• Don’t pile materials directly on floor – use pallets, skids , etc., to permit stacking.
  • Consider reinforcing floors to permit heavier floor loads and stacking to greater heights.
  • Use collapsible container to save space required by empties.
  • Consider possibility of nesting parts products, containers.
  • Review possibility of increasing inventory turnover.
  • Design Pallets etc. to effectively utilize space between columns.

7. Principle of Unit-Size

Increase quantity, size, weight of load handled.

Description: Wherever practical, individual items should gathered and made up into loads.

Suggestions for carrying out the Unit-Size Principle:

  • Examine every move of one item for possibility of making up unit loads.
  • Purchase materials in unit loads.
  • Work with vendors towards design of larger unit loads.
  • Use containers to consolidate items.
  • Use uniform, standardized containers.
  • Design pallet pattern to efficiently utilize pallets and storage space.

8. Principle of Safety:

Provide for safe handling methods and equipment.

Description: It should be obvious that all handling activities in operations or being planned – should be safe, since an objective of material handling is to improve working conditions by providing safer work situations. A high proportion of all industrial accidents is in the material handling aspects of the production activity.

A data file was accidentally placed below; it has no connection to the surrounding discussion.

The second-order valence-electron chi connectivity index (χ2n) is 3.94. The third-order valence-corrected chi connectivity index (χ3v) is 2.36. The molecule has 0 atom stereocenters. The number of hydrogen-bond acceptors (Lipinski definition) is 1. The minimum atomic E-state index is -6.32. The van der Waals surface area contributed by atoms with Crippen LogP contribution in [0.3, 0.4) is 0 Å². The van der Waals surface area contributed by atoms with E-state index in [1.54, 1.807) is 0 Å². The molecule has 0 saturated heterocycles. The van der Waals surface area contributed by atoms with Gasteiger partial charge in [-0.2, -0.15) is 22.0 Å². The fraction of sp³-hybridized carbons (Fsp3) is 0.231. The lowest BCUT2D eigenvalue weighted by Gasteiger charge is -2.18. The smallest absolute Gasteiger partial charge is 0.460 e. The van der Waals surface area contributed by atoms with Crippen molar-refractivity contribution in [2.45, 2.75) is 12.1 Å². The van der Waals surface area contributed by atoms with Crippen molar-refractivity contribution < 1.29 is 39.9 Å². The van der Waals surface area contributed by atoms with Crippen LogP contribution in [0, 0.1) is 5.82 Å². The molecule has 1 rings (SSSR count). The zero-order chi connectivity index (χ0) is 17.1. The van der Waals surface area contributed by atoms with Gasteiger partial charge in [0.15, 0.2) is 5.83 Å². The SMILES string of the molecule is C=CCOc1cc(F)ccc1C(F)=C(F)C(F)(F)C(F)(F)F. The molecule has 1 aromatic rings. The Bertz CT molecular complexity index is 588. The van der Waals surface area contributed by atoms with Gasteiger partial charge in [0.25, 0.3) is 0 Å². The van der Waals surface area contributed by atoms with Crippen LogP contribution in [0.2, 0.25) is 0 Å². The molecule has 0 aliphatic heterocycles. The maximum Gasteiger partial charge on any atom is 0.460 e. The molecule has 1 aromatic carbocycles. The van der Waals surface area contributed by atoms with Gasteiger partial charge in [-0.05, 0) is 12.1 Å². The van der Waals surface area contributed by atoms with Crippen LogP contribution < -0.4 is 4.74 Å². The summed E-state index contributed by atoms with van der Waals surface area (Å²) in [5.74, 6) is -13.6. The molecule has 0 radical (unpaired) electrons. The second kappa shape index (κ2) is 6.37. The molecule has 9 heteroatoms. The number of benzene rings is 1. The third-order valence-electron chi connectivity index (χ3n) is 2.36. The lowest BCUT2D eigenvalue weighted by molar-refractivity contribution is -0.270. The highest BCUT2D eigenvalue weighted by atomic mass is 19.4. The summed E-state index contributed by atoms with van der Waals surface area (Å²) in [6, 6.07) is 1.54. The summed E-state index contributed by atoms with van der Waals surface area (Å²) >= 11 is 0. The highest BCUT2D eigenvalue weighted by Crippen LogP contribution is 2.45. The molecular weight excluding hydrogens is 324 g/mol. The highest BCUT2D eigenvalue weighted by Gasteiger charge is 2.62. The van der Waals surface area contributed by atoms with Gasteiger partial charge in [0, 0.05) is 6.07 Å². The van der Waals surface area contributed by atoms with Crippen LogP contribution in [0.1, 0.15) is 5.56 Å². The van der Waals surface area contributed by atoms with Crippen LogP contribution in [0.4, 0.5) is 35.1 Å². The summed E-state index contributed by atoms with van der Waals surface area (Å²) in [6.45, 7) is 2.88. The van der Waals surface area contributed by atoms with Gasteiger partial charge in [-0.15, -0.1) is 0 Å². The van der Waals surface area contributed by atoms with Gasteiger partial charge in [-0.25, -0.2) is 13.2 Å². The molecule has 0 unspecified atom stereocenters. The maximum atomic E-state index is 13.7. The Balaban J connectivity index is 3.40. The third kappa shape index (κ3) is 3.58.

General causes of Industrial Accidents:

I) Unsafe Conditions, Environmental Causes.

  1. Inadequate guarding ( of Conveyors, Trucks, etc )
  2. Unguarded (equipment.)
  3. Defective condition (of equipment).
  4. Hazardous arrangement (stacks of material, pallet loads, arrangement of trucks, etc.

II) Unsafe Acts of Persons.

  1. Operating without authority (trucks, etc.)
  2. Operating at unsafe speed.
  3. Making safety devices inoperative (governors, etc.)
  4. Using unsafe equipment (needing repairs)
  5. Unsafe loading (machines, conveyors, cranes, trucks, etc.)
  6. Taking unsafe position or posture (in stacking, in trucks, etc)
  7. Working on moving equipment (trucks, conveyors, etc.)

III) Unsafe Personal Causes

  1. Improper attitude (taking chances, disregarding instructions)
  2. Lack of knowledge (poor instructions, new man, unskilled)

Suggestions for carrying out the Safety Principles:

  • Install adequate guards and safety devices on handling equipment.
  • Keep handling equipment in good operating condition.